Brad DeLong: Worthy reads on equitable growth, July 28-August 3, 2020

Worthy reads from Equitable Growth:

1. Yes, the coronavirus recession has a supply-shock component, but it has a larger demand-shock component, and a social insurance component. We should be fighting all three. Read Heather Boushey, “Testimony Before the Joint Economic Committee on the Coronavirus Recession,” in which she writes: “Addressing the administration’s failure to contain the coronavirus and COVID-19, the disease caused by the virus, is the only way to fully restore confidence and put us on the path to economic recovery. The United States is experiencing the most uncontrolled and deadly outbreak of any high-income country in the world. Compared to the European Union, we now record 10 times as many daily coronavirus cases and COVID-19 deaths. Until the virus is contained, however, there are key actions that can bolster economic confidence and rein in uncertainty. Specifically: Immediately renew the $600 Pandemic Unemployment Compensation payments. Set economic assistance programs, such as Unemployment Insurance, to continue automatically until objective economic conditions improve. Pass generous aid for states and localities, which have already shed 1.5 million jobs and are bearing the brunt of responding to the pandemic, on the order of the $900 billion in the HEROES Act. Resist enacting corporate liability immunity and instead release workplace health standards that protect workers’ lives and give employers evidence-based guidance. Enact other policies to stabilize demand and help those most affected.”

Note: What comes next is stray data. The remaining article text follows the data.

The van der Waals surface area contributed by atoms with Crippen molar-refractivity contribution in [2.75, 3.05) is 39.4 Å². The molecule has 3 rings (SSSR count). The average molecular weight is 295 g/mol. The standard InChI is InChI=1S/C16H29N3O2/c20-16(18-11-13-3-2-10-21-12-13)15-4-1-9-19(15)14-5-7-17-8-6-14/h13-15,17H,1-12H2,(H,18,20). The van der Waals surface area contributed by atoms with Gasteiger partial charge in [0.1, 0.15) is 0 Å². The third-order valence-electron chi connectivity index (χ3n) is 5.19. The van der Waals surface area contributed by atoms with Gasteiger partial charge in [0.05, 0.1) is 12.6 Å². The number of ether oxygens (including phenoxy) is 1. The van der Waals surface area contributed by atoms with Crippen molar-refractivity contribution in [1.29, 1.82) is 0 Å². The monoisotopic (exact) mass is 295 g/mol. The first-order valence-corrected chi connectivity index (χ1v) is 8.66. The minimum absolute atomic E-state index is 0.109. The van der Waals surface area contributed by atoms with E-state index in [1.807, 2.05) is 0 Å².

2. This is very good and very important. My grandfather always mourned that, when he got his Ph.D., he thought he was getting a Ph.D. in “public administration” but found, instead, during his career that his discipline had turned into “political science.” Here Amanda Fischer and Alix Gould-Werth try to fill in this gap, and largely succeed. Read their “Broken plumbing: How systems for delivering economic relief failed the U.S. economy,” in which they write: “We detail four delivery systems tasked with providing relief during the coronavirus recession— relief targeted to small and large businesses, Unemployment Insurance, direct payments to consumers, and paid leave programs—each of them emblematic of a different plumbing problem. Looking at business rescue programs, we see pipes well-designed to flow easily to people with power, while the taps of the less powerful remain dry. Looking at Unemployment Insurance, we see the failure to invest in pipes, preventing these benefits from flowing smoothly to people who need them the most. Looking at direct payments, we see who profits when the plumbing is routed through costly private systems that twist and turn, enabling the powerful to siphon off of the plumbing. And looking at paid leave, we see what happens when policymakers build no pipes at all and suddenly need to turn on a spigot when the economy hits a drought.”